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Sunday, 03 March 2013 22:00

Growth of diesels fuels business for supplier Bosch

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After spending decades distancing themselves from diesel engines in North America, the Detroit Three automakers have slowly started to come around to the niche potential for diesel-powered cars, trucks and SUVs.

Case in point: Chrysler announced at the North American International Auto Show in Detroit that it was offering its 2014 Jeep Grand Cherokee with a diesel powertrain sourced from one of parent company Fiat’s European suppliers.

For decades, the only diesel-powered vehicles available in North America were imported from Germany or were heavy-duty pickup trucks. But that’s changing.

Along with the Jeep announcement, Chevrolet confirmed plans to offer a diesel in its 2014 Cruze compact sedan, Ford will sell an exclusive diesel option in its new line of Transit vans and Mazda will offer a diesel engine in its Mazda6 sedan.

Adding to the mix, Chrysler said it would also offer a diesel in half-ton versions of its 2014 Ram pickup trucks, the only automaker to offer a light-duty diesel pickup in the United States.

That renewed interest in diesel powertrains has translated into new opportunities for local automotive suppliers, including Robert Bosch LLC, which built a new plant next to an existing facility in Kentwood specifically for diesel exhaust systems. Bosch announced the expansion and investment of $8.2 million to make the diesel exhaust systems in West Michigan last April.

“We’re bullish on diesels,” said Bernd Boisten, regional president of diesel systems North America at Robert Bosch LLC.

The company announced last month that it had been awarded a contract to supply the emissions system for the 3.0-liter V6 EcoDiesel engine for the Grand Cherokee, the first public contract the company secured for systems made at the plant.

Currently, the new Bosch plant employs approximately 30 to 40 people and is in a hiring mode. The company hopes to employ 100 people by 2014 at the Kentwood facility, which includes functions ranging from tube bending, end forming, laser cutting and robotic welding.

While the diesel engine going into the Grand Cherokee will also be used in the Ram 1500, executives were mum on what other activity Bosch — a German company whose North American sales exceeded $9.8 billion in 2011, the most recent year for which it reported sales — had planned for the Kentwood facility.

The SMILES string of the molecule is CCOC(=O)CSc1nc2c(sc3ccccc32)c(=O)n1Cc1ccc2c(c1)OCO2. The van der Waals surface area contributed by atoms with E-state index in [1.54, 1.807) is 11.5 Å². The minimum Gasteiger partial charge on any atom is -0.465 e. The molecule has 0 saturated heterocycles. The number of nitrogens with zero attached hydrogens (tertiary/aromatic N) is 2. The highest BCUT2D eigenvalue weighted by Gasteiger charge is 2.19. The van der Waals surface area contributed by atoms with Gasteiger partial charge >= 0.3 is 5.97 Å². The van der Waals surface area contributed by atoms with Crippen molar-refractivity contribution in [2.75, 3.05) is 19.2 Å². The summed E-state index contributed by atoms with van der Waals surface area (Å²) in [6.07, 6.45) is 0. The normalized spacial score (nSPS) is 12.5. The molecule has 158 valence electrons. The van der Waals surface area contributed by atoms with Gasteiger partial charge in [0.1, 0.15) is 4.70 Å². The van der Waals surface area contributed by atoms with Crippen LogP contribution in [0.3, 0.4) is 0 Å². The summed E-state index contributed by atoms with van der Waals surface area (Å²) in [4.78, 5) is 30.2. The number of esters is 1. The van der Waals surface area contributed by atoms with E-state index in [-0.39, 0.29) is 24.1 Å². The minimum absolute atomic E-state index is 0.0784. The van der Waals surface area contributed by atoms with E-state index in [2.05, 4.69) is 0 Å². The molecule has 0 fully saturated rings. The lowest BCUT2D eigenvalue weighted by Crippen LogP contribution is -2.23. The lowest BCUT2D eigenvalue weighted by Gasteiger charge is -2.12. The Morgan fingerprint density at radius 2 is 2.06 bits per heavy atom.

“We’re looking at all potential segments,” said Boisten, noting that tightening regulations are driving automakers to clean up diesel emissions.

The company was not planning to export any assemblies, Boisten said.

Richard Walker, director of sales project management and engineering at Bosch in Kentwood, said the company supplies the after-treatment system for the Grand Cherokee lines. The system starts after the engine’s turbocharger and includes the diesel exhaust after treatment system, consisting of a diesel oxidation catalyst, diesel particulate filter and the complex system which injects diesel exhaust fluid into the exhaust stream. The system cleans up the diesel particulate matter and the nitrous oxides, Walker said.

The entire system is constructed in Kentwood and is then shipped to Chrysler’s Jefferson North Assembly Plant in Detroit, Walker said.

While Bosch has high hopes for diesel sales in the United States, the adoption rate for diesels has been slow to date. Most analysts say diesels account for about 3 percent of the market, and the preponderance of those sales are from diesels sold by the German automakers BMW, Mercedes-Benz and Volkswagen.

But the company expects diesels to continue to gain market share as more customers realize modern diesels are nothing like the noisy, messy models from decades before — thanks to cleaner emissions technology from companies like Bosch.

“The exhaust that’s coming out the back end is just super clean compared to older diesels,” Walker said of the system on the Grand Cherokee.

A 2011 study by Carnegie Mellon University and underwritten by Bosch found the total cost of ownership for diesel vehicles is less than comparable gasoline-powered cars. In addition, the study said diesels have lower operating costs and higher resale values. As a result, the company believes diesels will reach 10 percent of the North American market by 2018, Boisten said.

Helping push those numbers, according to Bosch, is the improving availability of vehicles with diesel powertrains, the ranks of which are expected to grow to 54 by 2017 in the United States.

“The study was comparing different powertrains and the result was that the total cost of ownership for diesel compared to gasoline is very favorable. That leads us to believe diesel will play a more important role,” Boisten said. 

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Editor’s note: This story has been changed to correct a type in Bosch’s annual revenues in North America. 

Read 2670 times Last modified on Friday, 08 March 2013 16:55
Joe Boomgaard

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